EMPIRE OF THE SUN, as in ‘The Rising Sun’, reflecting Japan’s imperial reign of ruin, 1931-1945. Specifically, Steven Spielberg’s 1987 epic focuses on the experience of an English boy captured in Shanghai, separated from his parents, scrambling to survive four years in captivity. Tom Stoppard’s screenplay came from J.G. Ballard’s semi-autobiographical 1984 novel (he spent ages 11 to 15 in Japanese POW camps in China). Spielberg: “It’s about the death of childhood. The story is probably quintessentially more about the death of childhood than anything I’ve made before or since.” Whether the film succeeds in that regard is open to discussion, but undeniably it’s an impressive production achievement, with a striking feature debut from 12-year-old Christian Bale.
World War 2. The day after Pearl Harbor, Japanese forces take Shanghai and the panic-stricken foreigners living in the International Settlement attempt to flee. Many are imprisoned, including British schoolboy ‘Jamie Graham’, separated from his parents in the mob. Over the course of four years in captivity Jim learns survival skills. He does this under tutelage from cynical American ex-pat ‘Basie’ (John Malcovich), and views the brutal kaleidoscope of camp life as an adventure, even befriending a young enemy pilot-in-training. His once-pampered childhood evaporates into a world of scavenging, sickness, cruelty and mixed-up loyalties.
Bale is a whirlwind of energy and intelligence as the hero, although it’s hard to warm up to the character. It’s hard to warm up to any of the characters in the 153 minutes of this relentlessly dreary tale. You watch scenes unfold and recognize you’re supposed to feel empathy, but with hardly anyone to root for, you’re left impressed by the detailed production design and some of Spielberg’s rip-it-up action staging, but you cool to the human element. It doesn’t help when John Williams’ score overloads Big Emotional Moments with feel-this bombast.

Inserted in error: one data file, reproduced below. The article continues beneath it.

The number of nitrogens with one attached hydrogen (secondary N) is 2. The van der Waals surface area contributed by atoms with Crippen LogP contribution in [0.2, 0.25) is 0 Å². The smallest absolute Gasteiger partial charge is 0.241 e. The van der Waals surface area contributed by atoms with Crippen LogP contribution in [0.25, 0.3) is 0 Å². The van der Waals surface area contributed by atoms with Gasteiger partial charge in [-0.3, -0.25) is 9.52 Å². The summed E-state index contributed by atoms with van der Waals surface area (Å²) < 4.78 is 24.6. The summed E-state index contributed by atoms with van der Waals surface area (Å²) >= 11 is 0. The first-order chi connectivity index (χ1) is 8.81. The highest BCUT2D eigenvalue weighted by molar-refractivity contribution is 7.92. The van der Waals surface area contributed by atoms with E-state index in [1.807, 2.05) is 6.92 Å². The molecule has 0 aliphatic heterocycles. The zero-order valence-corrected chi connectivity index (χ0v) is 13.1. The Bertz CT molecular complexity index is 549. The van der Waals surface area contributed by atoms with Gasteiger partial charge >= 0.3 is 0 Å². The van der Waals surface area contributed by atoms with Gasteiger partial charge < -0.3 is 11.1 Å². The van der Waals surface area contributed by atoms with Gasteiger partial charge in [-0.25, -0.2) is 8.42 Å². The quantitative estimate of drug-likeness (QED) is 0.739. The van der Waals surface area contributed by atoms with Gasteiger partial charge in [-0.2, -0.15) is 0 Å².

Location filming in Shanghai, Spain and the U.K. employed thousands of extras, and the vast array of sets and equipment, costumes and props is quite impressive. The first section of the film is the best, highlighting the chaos of the capture of the city. The later syrupy jive with the kamikaze pilot is ham-fisted sentiment that curdles.
Dutifully Oscar-nominated for Cinematography, Film Editing, Music Score, Art Direction, Costume Design and Sound, losing out in each category to the year’s other big historical epic set in China, The Last Emperor. A domestic gross of $22,238,696 saw it place a weak 52nd for the year, blanching under a cost factor of around $35,000,000, though ultimately worldwide revenue took it up to $66,700,000.
Also in the cast: Nigel Havers, Miranda Richardson, Joe Pantoliano, Leslie Phillips, Masat Ibu, Emily Richard, Rupert Frazer, Takatarô Kataoka, Ben Stiller, Robert Stephens and Burt Kwouk. “Suo Gan”, the movies piercing theme song, is a Welsh lullaby.
A much better picture dealing with a child’s impressions of war came out that same year: John Boorman’s excellent Hope And Glory.